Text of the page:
Seaweed or kelp liquid organic fertilisers also supply your plants with vital macro nutrients or trace elements. These are needed by plants in minute quantities for various functions.
Kelp also helps build pest and disease resistance. A regular monthly foliar spray (on the upper and lower side of the leaves) early morning will keep your plants in good health. So back to the bananas!
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4 Ways to Use Bananas as a Plant Food Supplement
1. Banana Water
- Soak a fresh banana peel in water for a day or two.
- Then use the water with the leached nutrients in it to water your staghorn (or other plants). Don’t let the peel go to waste though!
2. Add Peels to your Soil or Worm Farm
- Chop up banana peels and add to your compost or worm farm.
- The microbes will help turn this nutrient-rich organic matter into plant food.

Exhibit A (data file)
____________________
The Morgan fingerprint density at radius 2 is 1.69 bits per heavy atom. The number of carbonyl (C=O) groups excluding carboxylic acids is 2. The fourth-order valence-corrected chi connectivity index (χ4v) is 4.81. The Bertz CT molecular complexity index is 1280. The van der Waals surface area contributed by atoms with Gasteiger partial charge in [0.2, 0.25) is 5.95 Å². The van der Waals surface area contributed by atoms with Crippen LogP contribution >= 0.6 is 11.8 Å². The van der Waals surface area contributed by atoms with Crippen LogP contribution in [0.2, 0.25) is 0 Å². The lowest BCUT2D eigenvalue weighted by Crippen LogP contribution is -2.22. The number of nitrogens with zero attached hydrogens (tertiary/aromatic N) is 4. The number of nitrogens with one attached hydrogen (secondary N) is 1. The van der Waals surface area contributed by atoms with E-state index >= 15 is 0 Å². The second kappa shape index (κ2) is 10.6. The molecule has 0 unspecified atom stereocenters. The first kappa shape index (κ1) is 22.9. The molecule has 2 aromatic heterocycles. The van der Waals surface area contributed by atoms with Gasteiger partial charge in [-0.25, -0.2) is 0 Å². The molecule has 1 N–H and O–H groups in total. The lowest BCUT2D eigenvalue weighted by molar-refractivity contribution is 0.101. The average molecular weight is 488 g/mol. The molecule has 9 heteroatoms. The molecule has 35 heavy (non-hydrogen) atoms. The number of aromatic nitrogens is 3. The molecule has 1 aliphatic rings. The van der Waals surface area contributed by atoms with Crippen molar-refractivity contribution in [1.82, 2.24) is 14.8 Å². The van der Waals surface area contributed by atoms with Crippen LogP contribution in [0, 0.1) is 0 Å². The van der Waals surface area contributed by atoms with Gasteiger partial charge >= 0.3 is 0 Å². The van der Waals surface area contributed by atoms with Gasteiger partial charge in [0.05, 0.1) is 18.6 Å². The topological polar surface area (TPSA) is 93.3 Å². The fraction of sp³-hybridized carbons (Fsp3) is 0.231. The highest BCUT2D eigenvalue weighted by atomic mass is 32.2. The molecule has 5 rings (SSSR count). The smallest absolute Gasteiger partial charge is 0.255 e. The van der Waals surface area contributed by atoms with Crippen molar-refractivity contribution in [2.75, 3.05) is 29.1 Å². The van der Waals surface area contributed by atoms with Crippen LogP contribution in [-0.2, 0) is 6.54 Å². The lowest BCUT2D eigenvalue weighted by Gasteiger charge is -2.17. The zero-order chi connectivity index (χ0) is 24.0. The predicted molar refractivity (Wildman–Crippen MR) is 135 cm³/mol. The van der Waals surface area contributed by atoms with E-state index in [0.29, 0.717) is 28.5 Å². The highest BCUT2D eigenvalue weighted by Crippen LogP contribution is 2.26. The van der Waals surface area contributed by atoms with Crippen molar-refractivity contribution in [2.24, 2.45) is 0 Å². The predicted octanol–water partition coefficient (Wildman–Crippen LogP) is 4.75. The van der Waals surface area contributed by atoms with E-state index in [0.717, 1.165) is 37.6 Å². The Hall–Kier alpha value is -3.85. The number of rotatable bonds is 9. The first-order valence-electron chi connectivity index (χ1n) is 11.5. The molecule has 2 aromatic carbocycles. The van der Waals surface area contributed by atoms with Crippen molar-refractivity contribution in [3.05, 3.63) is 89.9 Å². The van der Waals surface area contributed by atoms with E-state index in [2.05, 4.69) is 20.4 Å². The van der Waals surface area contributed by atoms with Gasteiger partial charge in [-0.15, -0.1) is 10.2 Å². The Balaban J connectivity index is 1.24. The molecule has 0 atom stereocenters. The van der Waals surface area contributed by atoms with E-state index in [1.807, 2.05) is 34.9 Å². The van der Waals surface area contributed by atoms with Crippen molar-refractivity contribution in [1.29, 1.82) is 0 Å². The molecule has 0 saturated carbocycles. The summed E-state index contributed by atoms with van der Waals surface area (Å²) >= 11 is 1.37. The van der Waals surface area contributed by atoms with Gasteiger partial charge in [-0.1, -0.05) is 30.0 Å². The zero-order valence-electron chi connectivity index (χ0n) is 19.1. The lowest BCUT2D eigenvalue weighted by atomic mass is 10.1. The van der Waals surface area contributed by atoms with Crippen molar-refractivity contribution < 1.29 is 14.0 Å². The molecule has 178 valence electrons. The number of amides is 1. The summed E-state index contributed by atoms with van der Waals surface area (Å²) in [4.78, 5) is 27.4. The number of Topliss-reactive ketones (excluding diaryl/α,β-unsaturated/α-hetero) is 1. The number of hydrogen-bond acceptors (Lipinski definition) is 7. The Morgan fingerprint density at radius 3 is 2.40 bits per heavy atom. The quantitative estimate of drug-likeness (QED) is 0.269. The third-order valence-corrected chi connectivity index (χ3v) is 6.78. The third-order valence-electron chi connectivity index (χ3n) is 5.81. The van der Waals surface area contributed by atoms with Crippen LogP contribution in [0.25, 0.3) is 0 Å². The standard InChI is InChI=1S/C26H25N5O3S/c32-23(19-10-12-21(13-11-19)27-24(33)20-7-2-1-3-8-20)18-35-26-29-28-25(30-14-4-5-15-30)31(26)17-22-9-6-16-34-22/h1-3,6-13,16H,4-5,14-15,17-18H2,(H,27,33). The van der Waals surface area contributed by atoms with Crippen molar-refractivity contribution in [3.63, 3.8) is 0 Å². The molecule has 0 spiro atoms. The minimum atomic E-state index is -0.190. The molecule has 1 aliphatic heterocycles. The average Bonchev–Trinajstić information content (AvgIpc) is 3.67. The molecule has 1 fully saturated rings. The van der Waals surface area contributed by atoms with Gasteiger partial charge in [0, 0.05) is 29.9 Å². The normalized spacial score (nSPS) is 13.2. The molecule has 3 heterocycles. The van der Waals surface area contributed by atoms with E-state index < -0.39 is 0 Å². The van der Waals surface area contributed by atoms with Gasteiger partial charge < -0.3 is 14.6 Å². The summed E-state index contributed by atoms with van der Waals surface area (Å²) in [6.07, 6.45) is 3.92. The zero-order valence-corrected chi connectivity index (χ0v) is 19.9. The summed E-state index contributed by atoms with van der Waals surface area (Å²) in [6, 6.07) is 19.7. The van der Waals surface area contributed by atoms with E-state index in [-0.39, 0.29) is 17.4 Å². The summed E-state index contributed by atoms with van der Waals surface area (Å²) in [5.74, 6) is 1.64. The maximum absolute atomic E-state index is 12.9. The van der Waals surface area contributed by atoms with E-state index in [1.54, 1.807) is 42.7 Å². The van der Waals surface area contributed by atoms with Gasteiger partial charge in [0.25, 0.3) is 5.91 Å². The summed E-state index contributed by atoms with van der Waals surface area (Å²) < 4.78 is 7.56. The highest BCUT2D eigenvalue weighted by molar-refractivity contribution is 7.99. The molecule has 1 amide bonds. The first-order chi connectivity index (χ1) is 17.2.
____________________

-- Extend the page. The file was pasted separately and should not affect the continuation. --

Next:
- Or dig it into the soil around other plants to build up the organic matter and attract worms.
- Lift the mulch around your pot plants and add the peel on top of the soil or potting mix. Then replace the mulch.
- This method of fertilising is known as ‘side dressing’.
- You can add the peel to any potted plant under mulch to slowly release nutrients.
3. Chopped Dried Banana
- If your staghorn is indoors or close to the house and you are worried about the banana peel attracting fruit flies, there’s an easy alternative.
- Dry out the chopped banana pieces in a slow oven and then use them.
- Or put the chopped dried banana out in the sun under a strainer to dry out for a day or two into ‘banana chips‘.
- Scatter dried banana pieces in the centre of the plant and water them in. You can also bury these in pot plant soil.
- Or you can also mix them into the sphagnum moss if you are replanting or starting out with a new staghorn fern.
- Each time you water or it rains, they will provide slow release nutrition.